I have been with my company for three years. A new manager joined last year and it is clear that he does not like some of the employees. We have been on the receiving end of racist abuse, sexist suggestions and he shouts at us for no reason. This was a good place to work but now we are upset every day.
Such behaviour in the workplace is unprofessional and unacceptable. A company of any reasonable size should have a company handbook that details procedures to handle this type of problem.
If a company does not have a handbook, the first step is to approach the manager’s immediate superior with details of the situation. No company should permit such behaviour and it is forbidden under the new UAE Labour Law, which came into effect on February 2, 2022.
Article 14 of the new law states: “Sexual harassment, bullying or any verbal, physical or psychological violence committed against the worker by the employer, his superiors at work, colleagues or the persons who work with him are prohibited.”
In addition, Article 4 of the law, which covers equality and discrimination, says: “Any discrimination on the basis of race, colour, sex, religion, national or social origin or disability, which would have the effect of nullifying or impairing equality of opportunity or prejudicing equal treatment in the employment, the maintenance of a job and the enjoyment of its benefits is prohibited.”
It is possible that the manager is unaware that his behaviour is illegal, but he should be made to understand that there are legal consequences. The information here can be passed on, or left for people to see.
Firstly, CB and colleagues need to keep a record of all the harassment and bullying, documenting the specifics of each incident and the date. This can also be used to register a complaint in the workplace. Senior management or the owner should not permit such behaviour.
If there are no changes in the manager's behaviour or the company does not act, there are options. Legal advice can be sought, or CB can register a case with the Ministry of Human Resources and Emiratisation.
I have signed a basic offer letter for a job with a new company but I am now having doubts about changing jobs, especially as I think I want to leave the UAE this year. If I have signed the offer letter to say I will start with them on April 1, am I able to withdraw from the agreement?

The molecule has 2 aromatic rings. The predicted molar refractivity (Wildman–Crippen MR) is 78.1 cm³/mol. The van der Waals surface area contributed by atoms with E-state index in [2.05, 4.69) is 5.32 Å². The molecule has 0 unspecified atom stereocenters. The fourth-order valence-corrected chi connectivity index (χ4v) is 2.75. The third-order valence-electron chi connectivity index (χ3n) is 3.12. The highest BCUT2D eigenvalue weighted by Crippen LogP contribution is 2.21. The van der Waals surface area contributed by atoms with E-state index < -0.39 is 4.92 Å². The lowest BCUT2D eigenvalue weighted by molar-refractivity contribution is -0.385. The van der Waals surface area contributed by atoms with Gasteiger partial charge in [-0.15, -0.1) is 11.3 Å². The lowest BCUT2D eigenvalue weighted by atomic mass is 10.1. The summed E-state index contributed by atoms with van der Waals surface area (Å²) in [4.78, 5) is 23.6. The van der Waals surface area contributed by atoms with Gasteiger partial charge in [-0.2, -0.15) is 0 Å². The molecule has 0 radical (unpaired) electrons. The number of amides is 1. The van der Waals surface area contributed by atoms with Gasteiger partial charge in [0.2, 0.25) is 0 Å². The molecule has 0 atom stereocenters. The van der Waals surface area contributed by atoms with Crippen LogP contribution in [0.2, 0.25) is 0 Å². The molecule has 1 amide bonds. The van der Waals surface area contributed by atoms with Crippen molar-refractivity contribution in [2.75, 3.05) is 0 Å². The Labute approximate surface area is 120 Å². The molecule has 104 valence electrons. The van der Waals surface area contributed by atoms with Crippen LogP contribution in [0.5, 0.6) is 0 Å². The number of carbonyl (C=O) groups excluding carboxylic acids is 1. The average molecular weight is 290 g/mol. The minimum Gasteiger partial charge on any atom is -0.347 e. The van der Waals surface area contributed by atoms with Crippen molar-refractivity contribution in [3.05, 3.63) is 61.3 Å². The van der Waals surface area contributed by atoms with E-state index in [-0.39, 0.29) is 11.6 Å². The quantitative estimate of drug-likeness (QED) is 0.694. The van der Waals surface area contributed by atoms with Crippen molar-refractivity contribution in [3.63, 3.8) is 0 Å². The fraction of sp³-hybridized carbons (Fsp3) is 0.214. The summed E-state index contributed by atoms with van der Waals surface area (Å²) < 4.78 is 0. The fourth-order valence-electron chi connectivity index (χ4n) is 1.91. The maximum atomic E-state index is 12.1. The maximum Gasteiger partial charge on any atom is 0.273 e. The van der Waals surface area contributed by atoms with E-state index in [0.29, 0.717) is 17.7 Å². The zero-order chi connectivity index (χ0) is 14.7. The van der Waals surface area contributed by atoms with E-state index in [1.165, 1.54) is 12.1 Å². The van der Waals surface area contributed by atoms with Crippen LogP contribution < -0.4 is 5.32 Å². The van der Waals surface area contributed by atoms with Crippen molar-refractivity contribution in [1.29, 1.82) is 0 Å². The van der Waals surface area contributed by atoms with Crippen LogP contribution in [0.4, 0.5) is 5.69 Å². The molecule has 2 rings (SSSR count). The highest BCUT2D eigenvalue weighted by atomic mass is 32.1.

I have not signed an actual contract or legal paperwork for a visa application and have heard nothing since I sent them an email with the letter attached last week. SP, Al Ain
The official employment process in the private sector includes an employee being sent a formal job offer by the company. It should contain all the important and relevant details of the job, together with a document that summarises the main points of the UAE labour law.
I consider this second document to be particularly relevant at this time due to the new changes in the employment law. Both parties must sign these documents.
In accordance with labour reforms from a few years ago, an offer letter made to a foreign worker is legally binding after it has been signed by both parties. It then becomes a legal contract and will be stored on the database of the ministry.
Government guidance states that both the offer letter and the annex that details the labour law must be signed and the onus is on the employer to ensure all employees fully understand the terms.
If only the offer letter has been issued, SP could argue that it is not binding without the annex, but given the situation, I recommend he approaches the employer with honesty.
He should state that he would like to withdraw, in part as he plans to leave the country this year and would then have to resign.
It is unlikely that a company would want to undertake the effort and cost of hiring a new employee only for them to resign a few months later, so will be amenable to withdrawing the offer.
Keren Bobker is an independent financial adviser and senior partner with Holborn Assets in Dubai, with more than 25 years’ experience. Contact her at firstname.lastname@example.org. Follow her on Twitter at @FinancialUAE
The advice provided in our columns does not constitute legal advice and is provided for information only